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Liverpool John Moores University

Mechatronics and Autonomous Systems with Foundation Year

UCAS Code: F002

Bachelor of Engineering (with Honours) - BEng (Hon)

Entry requirements


A level

C,C,D

Minimum number of A Levels required: 1 Is general studies acceptable? Yes Are AS level awards acceptable? Acceptable only when combined with other qualifications Average A Level offer: CCD Maximum AS Level points accepted: 20

Access to HE Diploma

D:15,M:9

Access to Higher Education Diploma acceptability: Acceptable on its own and combined with other qualifications Further information: Access programme must have been taken be in a relevant subject area, you require 88 UCAS points including a minimum of 15 Distinctions and 9 Merits required

International Baccalaureate: Acceptable on its own and combined with other qualifications Additional information: A minimum of 88 UCAS tariff points would be required.

Irish Leaving Certificate: Acceptable on its own and combined with other qualifications Grades / subjects required: 88 UCAS points from a minimum of 5 subjects

Pearson BTEC Level 3 National Extended Diploma (first teaching from September 2016)

MMM

Extended diploma (QCF): Acceptable on its own and combined with other qualifications Extended diploma subjects / grades required: MMM if studied on its own or to the total of 88 UCAS points when combined with other qualifications

UCAS Tariff

88

Welsh Baccalaureate: Acceptable only when combined with other qualifications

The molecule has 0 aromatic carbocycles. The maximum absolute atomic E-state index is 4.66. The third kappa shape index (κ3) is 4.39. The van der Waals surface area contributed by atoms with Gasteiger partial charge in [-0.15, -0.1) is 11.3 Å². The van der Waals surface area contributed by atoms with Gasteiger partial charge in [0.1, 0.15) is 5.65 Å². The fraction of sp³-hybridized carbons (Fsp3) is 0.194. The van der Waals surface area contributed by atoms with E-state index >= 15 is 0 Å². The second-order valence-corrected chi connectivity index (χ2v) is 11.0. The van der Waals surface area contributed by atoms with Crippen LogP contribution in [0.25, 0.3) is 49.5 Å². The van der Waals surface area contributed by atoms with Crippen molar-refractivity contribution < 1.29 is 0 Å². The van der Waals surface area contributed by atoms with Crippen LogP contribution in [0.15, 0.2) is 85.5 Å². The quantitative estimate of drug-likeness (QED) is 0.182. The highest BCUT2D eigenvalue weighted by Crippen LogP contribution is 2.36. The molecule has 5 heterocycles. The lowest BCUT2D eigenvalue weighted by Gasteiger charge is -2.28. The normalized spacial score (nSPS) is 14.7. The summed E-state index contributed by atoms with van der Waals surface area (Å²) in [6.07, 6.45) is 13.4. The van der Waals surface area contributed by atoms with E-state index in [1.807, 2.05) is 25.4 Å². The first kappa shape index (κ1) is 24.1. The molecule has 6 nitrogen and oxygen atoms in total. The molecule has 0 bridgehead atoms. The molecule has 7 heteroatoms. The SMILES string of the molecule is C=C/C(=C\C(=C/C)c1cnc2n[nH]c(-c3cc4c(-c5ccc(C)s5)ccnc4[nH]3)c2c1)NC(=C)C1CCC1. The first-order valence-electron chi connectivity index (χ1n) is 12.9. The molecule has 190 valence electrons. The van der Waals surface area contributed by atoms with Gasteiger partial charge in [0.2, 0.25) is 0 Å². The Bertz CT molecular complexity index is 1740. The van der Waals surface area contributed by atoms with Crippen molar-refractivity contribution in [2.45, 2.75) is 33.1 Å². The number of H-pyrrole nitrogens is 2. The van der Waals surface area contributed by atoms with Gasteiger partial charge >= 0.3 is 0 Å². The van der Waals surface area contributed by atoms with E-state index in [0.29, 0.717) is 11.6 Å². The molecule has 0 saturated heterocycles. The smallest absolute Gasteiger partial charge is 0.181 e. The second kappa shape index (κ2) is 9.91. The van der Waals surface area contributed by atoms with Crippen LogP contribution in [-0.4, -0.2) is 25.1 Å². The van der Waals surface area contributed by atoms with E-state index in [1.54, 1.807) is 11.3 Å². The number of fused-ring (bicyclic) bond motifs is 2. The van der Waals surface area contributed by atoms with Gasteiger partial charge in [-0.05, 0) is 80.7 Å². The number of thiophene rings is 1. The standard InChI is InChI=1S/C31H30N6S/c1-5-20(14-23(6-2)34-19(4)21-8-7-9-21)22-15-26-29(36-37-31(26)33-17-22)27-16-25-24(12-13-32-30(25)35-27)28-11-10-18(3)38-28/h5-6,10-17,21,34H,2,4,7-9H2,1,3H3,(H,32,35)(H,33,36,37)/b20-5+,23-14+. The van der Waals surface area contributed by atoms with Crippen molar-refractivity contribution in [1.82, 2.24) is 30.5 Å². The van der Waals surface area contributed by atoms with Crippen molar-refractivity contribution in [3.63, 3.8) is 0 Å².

About this course


This course has alternative study modes. Contact the university to find out how the information below might vary.

Course option

4.0years

Full-time including foundation year | 2021

Other options

5.0 years | Sandwich including foundation year | 2021

Subject

Electrical and electronic engineering

Mechatronic and autonomous systems build and run the world we live in. From the robots that built your car to fast food restaurant interactive kiosks, intelligent machines are the future. The BEng(Hons) in Mechatronic and Autonomous Systems will make sure you take an important part in that future.

- Interdisciplinary course fusing mechanical, electronic and control engineering

- Well-equipped electronics and computing laboratories

- State-of-the-art software and excellent technical support

- To be accredited by the Institution of Engineering and Technology (IET)

- Options for sandwich with year-long industrial placement or study abroad

Modules

Please see guidance on core and option modules for further information on what you will study

Level 3

Algorithms and Computing
Engineering and Technology Practice
Foundation Mathematics for Engineering and Technology 1
Foundation Mathematics for Engineering and Technology 2
Introductory Foundation Physics
Additional Foundation Physics
Programming

Level 4

Engineering Mathematics 1a
Engineering Mathematics 1b
Applied Mechanics 1
Microprocessors and Software
Electrical Circuit Principles
Digital and Analogue Electronics
Electrical Engineering Practice 1

Level 5

Mechatronics
Applied Mechanics 2
Linear Electronics)
Control System Design and Analysis
Electrical Engineering Practice 2
Applied Instrumentation
Engineering Mathematics 2

?Level 6

Automation
Dynamics and Control
Process Control
Autonomous Systems and Machine Learning
Industrial Management
Mechatronics Project

Sandwich degree:

Year long industrial placement
Year of study abroad